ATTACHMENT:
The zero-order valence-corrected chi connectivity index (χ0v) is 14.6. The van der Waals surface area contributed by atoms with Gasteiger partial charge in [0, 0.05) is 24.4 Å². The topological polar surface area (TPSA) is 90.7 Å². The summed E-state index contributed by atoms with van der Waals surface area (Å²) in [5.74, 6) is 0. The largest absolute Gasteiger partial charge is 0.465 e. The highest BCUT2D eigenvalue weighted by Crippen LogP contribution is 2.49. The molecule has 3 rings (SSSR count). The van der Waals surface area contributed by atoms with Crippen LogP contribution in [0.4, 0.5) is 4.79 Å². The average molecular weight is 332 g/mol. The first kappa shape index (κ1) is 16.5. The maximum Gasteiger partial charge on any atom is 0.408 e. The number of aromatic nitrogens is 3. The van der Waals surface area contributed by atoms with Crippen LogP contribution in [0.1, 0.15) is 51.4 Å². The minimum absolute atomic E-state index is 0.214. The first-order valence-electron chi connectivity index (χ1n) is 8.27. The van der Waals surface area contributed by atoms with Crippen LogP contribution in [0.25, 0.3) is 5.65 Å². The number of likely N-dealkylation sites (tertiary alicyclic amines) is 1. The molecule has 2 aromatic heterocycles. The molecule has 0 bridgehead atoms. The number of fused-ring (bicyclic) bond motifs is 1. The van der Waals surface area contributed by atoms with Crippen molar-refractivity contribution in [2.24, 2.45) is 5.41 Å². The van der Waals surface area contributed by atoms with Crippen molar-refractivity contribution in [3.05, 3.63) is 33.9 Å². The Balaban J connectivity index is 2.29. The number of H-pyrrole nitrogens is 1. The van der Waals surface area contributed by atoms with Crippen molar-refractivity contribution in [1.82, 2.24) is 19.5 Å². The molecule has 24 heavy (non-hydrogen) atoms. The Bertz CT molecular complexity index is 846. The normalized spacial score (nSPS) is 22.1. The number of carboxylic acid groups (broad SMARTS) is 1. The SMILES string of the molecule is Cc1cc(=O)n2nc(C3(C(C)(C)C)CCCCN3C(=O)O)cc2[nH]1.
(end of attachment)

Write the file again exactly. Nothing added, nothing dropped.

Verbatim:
The zero-order valence-corrected chi connectivity index (χ0v) is 14.6. The van der Waals surface area contributed by atoms with Gasteiger partial charge in [0, 0.05) is 24.4 Å². The topological polar surface area (TPSA) is 90.7 Å². The summed E-state index contributed by atoms with van der Waals surface area (Å²) in [5.74, 6) is 0. The largest absolute Gasteiger partial charge is 0.465 e. The highest BCUT2D eigenvalue weighted by Crippen LogP contribution is 2.49. The molecule has 3 rings (SSSR count). The van der Waals surface area contributed by atoms with Crippen LogP contribution in [0.4, 0.5) is 4.79 Å². The average molecular weight is 332 g/mol. The first kappa shape index (κ1) is 16.5. The maximum Gasteiger partial charge on any atom is 0.408 e. The number of aromatic nitrogens is 3. The van der Waals surface area contributed by atoms with Crippen LogP contribution in [0.1, 0.15) is 51.4 Å². The minimum absolute atomic E-state index is 0.214. The first-order valence-electron chi connectivity index (χ1n) is 8.27. The van der Waals surface area contributed by atoms with Crippen LogP contribution in [0.25, 0.3) is 5.65 Å². The number of likely N-dealkylation sites (tertiary alicyclic amines) is 1. The molecule has 2 aromatic heterocycles. The molecule has 0 bridgehead atoms. The number of fused-ring (bicyclic) bond motifs is 1. The van der Waals surface area contributed by atoms with Crippen molar-refractivity contribution in [2.24, 2.45) is 5.41 Å². The van der Waals surface area contributed by atoms with Crippen molar-refractivity contribution in [3.05, 3.63) is 33.9 Å². The Balaban J connectivity index is 2.29. The number of H-pyrrole nitrogens is 1. The van der Waals surface area contributed by atoms with Crippen molar-refractivity contribution in [1.82, 2.24) is 19.5 Å². The molecule has 24 heavy (non-hydrogen) atoms. The Bertz CT molecular complexity index is 846. The normalized spacial score (nSPS) is 22.1. The number of carboxylic acid groups (broad SMARTS) is 1. The SMILES string of the molecule is Cc1cc(=O)n2nc(C3(C(C)(C)C)CCCCN3C(=O)O)cc2[nH]1.